Improving reconciliation following medical injury: a qualitative study of responses to patient safety incidents in New Zealand

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Abstract

Background

Despite the investment in exploring patient-centred alternatives to medical malpractice in New Zealand (NZ), the UK and the USA, patients' experiences with these processes are not well understood. We sought to explore factors that facilitate and impede reconciliation following patient safety incidents and identify recommendations for strengthening institution-led alternatives to malpractice litigation.

Methods

We conducted semistructured interviews with 62 patients injured by healthcare in NZ, administrators of 12 public hospitals, 5 lawyers specialising in Accident Compensation Corporation (ACC) claims and 3 ACC staff. NZ was chosen as the research site because it has replaced medical malpractice litigation with a no-fault scheme. Thematic analysis was used to identify key themes from interview transcripts.

Results

Interview responses converged on five elements of the reconciliation process that were important: (1) ask, rather than assume, what patients and families need from the process and recognise that, for many patients, being heard is important and should occur early in the reconciliation process; (2) support timely, sincere, culturally appropriate and meaningful apologies, avoiding forced or tokenistic quasi-apologies; (3) choose words that promote reconciliation; (4) include the people who patients want involved in the reconciliation discussion, including practitioners involved in the harm event; and (5) engage the support of lawyers and patient relations staff as appropriate.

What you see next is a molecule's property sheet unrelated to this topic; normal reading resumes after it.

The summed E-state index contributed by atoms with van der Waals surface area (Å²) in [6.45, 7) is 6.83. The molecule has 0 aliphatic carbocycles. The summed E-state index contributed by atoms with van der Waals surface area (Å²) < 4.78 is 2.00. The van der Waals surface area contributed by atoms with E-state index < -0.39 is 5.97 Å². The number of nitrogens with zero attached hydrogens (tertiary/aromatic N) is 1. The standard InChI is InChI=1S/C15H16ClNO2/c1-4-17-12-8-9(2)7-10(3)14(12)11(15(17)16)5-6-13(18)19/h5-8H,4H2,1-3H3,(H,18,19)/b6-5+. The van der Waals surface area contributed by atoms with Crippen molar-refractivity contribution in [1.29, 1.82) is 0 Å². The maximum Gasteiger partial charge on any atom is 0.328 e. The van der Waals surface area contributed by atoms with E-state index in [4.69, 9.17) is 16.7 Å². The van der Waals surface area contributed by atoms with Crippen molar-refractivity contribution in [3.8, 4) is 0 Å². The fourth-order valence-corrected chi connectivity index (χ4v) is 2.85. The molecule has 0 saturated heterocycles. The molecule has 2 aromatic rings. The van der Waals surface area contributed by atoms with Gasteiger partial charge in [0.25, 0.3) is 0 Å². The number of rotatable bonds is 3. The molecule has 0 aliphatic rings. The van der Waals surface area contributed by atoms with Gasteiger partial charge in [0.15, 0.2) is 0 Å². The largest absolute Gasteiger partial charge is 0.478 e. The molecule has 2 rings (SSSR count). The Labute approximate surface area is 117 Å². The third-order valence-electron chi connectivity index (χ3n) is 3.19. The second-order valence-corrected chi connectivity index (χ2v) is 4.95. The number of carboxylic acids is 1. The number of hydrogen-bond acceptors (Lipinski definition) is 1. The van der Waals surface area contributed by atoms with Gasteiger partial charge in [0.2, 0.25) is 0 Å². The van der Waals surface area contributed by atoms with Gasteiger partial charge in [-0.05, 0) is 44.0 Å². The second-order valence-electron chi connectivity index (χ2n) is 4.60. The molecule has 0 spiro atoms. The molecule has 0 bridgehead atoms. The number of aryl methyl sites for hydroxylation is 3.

Discussion

Policymakers and healthcare institutions are keenly interested in non-litigation approaches to resolving malpractice incidents. Interviewing participants involved in patient safety incident reconciliation processes suggests that healthcare institutions should not view apology as a substitute for other remedial actions; use flexible guidelines that distil best-practice principles, ensuring that steps are not missed, while not prescribing a ‘one size fits all’ communication approach.

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